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India Solar Growth – Story So Far

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India has set a huge example for most of the developing nations when it comes to adopting an aggressive solar policy to improve the state of power in the nation. India has already achieved 23 GW of solar installations while 40 GW of solar power is still in the pipeline. The country has demonstrated strong commitment with nearly 25 GW of grid-connected solar power capacity today, as compared to 9 GW in 2015.

India is closing down to achieving its target of getting electricity to every home in the country and renewable sources of power especially solar energy has played a major role in that. Solar energy also has the potential to create new jobs, 1 GW of solar manufacturing facility generates approximately 4000 jobs. Effective and economical storage options will surely help the country in supplying power to every corner. The country is also taking steps to strengthen the overall grid integration and transmission infrastructure which will help in the seamless distribution of power.


However, one area where the country lacks is solar manufacturing. India imports a large chunk of its requirement from neighboring countries, so much that it has already imposed safeguard and anti-dumping duties in the interest of domestic manufacturers.

Renewable energy sources of power have made rapid advancements in terms of cost and efficiency. For developing countries, with huge power needs, adopting a much cleaner approach makes complete economic sense today. Renewable energy sources of power now account for one-third of overall global power capacity, according to International Renewable Energy Agency. About 171 GW of new renewable capacity was installed in 2018 itself. Asia accounted for 61% of total new renewable energy installations, demonstrating growth of more than 11%. Wind energy was the second largest new renewable energy source last year, with China and the US being the major contributors.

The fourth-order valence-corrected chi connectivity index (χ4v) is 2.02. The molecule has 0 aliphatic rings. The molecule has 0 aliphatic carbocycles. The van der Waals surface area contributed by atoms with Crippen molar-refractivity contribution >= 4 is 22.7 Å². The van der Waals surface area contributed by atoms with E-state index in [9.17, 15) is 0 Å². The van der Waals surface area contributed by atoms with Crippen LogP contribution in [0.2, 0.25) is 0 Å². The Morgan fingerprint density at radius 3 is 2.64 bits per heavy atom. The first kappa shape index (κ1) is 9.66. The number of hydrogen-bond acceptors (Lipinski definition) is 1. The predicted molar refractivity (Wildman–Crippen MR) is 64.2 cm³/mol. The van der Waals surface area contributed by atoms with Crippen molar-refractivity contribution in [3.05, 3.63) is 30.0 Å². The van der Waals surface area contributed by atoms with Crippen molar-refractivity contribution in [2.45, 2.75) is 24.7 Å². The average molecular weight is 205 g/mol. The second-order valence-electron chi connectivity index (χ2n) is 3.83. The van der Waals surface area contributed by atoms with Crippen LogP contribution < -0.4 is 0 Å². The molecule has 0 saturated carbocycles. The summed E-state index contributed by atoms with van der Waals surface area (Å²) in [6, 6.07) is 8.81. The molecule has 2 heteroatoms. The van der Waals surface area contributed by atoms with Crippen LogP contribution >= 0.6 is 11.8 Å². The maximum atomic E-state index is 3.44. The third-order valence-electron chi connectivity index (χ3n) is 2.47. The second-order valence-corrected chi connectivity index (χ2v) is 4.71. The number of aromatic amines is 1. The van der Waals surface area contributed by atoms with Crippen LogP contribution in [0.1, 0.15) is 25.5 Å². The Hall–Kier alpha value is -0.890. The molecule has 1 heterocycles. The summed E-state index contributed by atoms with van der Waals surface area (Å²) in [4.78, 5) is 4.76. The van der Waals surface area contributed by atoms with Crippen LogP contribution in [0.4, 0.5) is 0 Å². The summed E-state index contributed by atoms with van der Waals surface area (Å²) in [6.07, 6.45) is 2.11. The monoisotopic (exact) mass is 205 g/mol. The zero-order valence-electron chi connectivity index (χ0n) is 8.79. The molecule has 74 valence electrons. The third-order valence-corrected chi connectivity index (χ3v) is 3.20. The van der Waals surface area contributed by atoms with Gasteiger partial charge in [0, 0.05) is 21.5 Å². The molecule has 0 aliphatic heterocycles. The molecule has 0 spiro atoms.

India has set an ambitious target of installing 100 GW of solar power by 2022. Given its huge power needs and increasing carbon footprint, the country needs to concentrate on renewable sources of power not only because it is green but also becoming cheap. Storage and domestic manufacturing are the two areas where the next phase of development should come from. Imposition of duties on neighboring countries’ imports should act as a huge tailwind for improving the state of affairs for “Make In India“.


Sneha Shah

I am Sneha, the Editor-in-chief for the Blog. We would be glad to receive suggestions, inputs & comments on GWI from you guys to keep it going! You can contact me for consultancy/trade inquires by writing an email to

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